Diamonds Are Forever (1971) Official Trailer – Sean Connery James Bond Movie HD

Back in 1967, Sean Connery starred as James Bond in You Only Live Twice for what he thought would be the fifth and final time. The Scottish actor had become bored with the role and was dissatisfied with his salary of $750,000 (£589,000) with 25% of merchandise profits. Announcing he would only return for a sixth outing if paid $1 million plus box office profits, producers refused and recast him.

Bond producers Albert R Broccoli and Harry Saltzman went with unknown Australian model George Lazenby, who’d snuck into the 007 audition.

The 29-year-old starred in 1969’s On Her Majesty’s Secret Service and was offered a contract for seven Bond movies, but he turned it all down.

Lazenby’s agent had persuaded him that the Bond franchise was dying out, with the Aussie even moving away from 007’s clean-shaven image by wearing a fashionable beard and long hair at the premiere.

Having lost their new Bond, the producers started contemplating Americans actors from John Gavin and Clint Eastwood to Adam West and Burt Reynolds. However, the latter three said Bond shouldn’t be played by an American actor.

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Next up, future Dumbledore Michael Gambon was considered but said he was in terrible physical shape.

So, in the end, United Artists boss David Picker made it clear that Connery needed to be brought back, saying the money was no object.

As a result, the Scottish star was enticed by a then-record $1.25 million salary to return for 1971’s Diamonds Are Forever.

While to seal the deal, United Artists also offered the 40-year-old two back-to-back movies of his choice.

Shirley Bassey performs 'Diamonds Are Forever' live in 2002

Connery ended up donating his $1.25 million fee to establish the Scottish International Education Trust.

The charity could be applied to by Scottish artists in need of funding without having to leave their country to pursue careers.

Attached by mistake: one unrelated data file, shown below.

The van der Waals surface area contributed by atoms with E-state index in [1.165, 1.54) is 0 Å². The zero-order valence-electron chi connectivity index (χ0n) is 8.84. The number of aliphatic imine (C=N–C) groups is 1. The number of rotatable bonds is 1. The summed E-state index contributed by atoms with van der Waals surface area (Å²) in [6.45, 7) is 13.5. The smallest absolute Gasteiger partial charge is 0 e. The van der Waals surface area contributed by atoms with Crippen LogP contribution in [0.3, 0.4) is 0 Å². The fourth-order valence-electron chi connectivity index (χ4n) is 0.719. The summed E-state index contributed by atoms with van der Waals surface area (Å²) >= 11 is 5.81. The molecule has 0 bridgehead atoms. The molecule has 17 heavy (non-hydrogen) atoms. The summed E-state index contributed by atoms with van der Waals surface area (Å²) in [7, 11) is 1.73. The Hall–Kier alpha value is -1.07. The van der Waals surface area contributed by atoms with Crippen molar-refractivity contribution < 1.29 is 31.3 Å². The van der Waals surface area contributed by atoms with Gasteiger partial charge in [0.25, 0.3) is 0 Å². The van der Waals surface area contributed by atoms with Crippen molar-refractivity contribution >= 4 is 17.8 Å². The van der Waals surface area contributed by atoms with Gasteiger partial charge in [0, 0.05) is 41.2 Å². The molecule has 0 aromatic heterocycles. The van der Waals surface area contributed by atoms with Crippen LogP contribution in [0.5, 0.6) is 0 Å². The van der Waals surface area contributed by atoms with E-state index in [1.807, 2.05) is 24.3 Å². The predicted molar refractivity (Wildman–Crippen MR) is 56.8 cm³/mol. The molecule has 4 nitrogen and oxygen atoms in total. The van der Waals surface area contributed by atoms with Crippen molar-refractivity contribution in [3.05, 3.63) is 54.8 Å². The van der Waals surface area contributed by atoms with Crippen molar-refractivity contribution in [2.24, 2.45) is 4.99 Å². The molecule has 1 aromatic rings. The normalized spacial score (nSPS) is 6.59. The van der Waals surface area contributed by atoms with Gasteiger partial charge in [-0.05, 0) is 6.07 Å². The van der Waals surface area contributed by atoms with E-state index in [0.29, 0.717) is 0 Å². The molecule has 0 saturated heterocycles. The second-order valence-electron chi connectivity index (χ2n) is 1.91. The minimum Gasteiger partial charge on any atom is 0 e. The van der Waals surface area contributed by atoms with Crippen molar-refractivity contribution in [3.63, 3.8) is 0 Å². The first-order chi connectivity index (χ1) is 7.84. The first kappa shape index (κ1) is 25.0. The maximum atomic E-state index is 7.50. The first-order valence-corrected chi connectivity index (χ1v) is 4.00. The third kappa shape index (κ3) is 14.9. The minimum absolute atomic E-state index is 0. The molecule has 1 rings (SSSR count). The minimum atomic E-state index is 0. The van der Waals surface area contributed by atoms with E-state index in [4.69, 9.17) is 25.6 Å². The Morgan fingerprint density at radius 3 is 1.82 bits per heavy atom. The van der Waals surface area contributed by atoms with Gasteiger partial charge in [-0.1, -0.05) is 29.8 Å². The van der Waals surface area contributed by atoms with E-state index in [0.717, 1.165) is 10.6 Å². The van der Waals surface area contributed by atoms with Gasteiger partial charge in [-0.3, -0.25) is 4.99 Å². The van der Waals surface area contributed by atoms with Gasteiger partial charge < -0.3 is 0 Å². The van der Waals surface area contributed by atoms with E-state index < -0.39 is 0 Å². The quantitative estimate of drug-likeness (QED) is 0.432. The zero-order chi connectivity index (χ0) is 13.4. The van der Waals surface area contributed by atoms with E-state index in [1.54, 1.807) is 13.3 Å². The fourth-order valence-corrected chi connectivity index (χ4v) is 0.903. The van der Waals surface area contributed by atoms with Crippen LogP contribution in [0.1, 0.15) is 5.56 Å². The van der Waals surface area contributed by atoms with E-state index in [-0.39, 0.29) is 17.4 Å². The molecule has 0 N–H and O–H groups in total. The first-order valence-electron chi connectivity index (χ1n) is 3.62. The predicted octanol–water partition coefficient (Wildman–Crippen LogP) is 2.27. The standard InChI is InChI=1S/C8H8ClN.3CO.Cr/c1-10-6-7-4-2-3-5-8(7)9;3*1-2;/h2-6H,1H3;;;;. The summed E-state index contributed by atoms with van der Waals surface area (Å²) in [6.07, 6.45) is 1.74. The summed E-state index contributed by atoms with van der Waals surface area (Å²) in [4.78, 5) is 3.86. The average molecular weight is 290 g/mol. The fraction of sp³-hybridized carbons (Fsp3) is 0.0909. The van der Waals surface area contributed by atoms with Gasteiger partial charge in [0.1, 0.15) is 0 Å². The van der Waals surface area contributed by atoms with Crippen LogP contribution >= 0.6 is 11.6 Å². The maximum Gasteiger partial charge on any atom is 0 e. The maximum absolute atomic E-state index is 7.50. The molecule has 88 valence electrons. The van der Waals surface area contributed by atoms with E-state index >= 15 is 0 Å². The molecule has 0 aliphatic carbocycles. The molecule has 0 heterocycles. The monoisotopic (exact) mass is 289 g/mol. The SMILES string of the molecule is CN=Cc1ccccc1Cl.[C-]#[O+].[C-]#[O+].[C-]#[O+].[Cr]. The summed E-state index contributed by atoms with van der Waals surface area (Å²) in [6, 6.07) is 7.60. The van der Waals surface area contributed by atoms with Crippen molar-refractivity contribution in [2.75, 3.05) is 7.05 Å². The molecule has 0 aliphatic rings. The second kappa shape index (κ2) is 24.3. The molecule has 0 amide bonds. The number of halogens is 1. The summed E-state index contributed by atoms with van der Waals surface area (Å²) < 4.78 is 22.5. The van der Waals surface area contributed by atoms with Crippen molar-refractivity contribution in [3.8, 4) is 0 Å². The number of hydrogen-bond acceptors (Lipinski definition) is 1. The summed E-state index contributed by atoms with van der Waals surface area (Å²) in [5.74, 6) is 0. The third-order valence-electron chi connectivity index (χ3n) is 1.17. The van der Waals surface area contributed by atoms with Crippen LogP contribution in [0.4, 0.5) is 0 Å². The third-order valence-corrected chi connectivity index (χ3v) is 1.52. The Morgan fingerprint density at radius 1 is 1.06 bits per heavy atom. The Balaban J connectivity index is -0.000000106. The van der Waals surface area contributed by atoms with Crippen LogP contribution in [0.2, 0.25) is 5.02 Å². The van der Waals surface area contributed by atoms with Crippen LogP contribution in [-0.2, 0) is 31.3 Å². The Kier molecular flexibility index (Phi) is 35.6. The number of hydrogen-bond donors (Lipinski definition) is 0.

The first of Connery’s two passion projects was 1973’s The Offence, directed by his friend Sidney Lumet.

While the second was set to be William Shakespeare’s Macbeth, starring only Scottish actor and with the former Bond in the title role. However, Connery’s Macbeth was soon abandoned since Roman Polanski’s version was already in production.

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Inspired by Goldfinger, the 007 producers brought back director Guy Hamilton and Bond theme singer Shirley Bassey.

Diamonds Are Forever was partly set in Las Vegas and was a box office hit making $116 million on a budget of just $7.2 million.

While reviews were positive the film has since been criticised for its tongue-in-cheek humour and camp style.

Broccoli and Saltzman again tried to persuade Connery to return for 1973’s Live and Let Die but the star declined and previous Bond contender Roger Moore was cast.

Of course, Connery did go on to play Bond one more time on-screen in 1983’s Never Say Never Again.

The unofficial 007 movie was a remake of Thunderball and was released the same year as Moore’s Octopussy.

After this, Connery filmed an unseen video message as Bond for Ralph Fiennes’ birthday on the set of 1998 flop The Avengers.

Before voicing his 007 for the final time in the 2005 video game of From Russia With Love.

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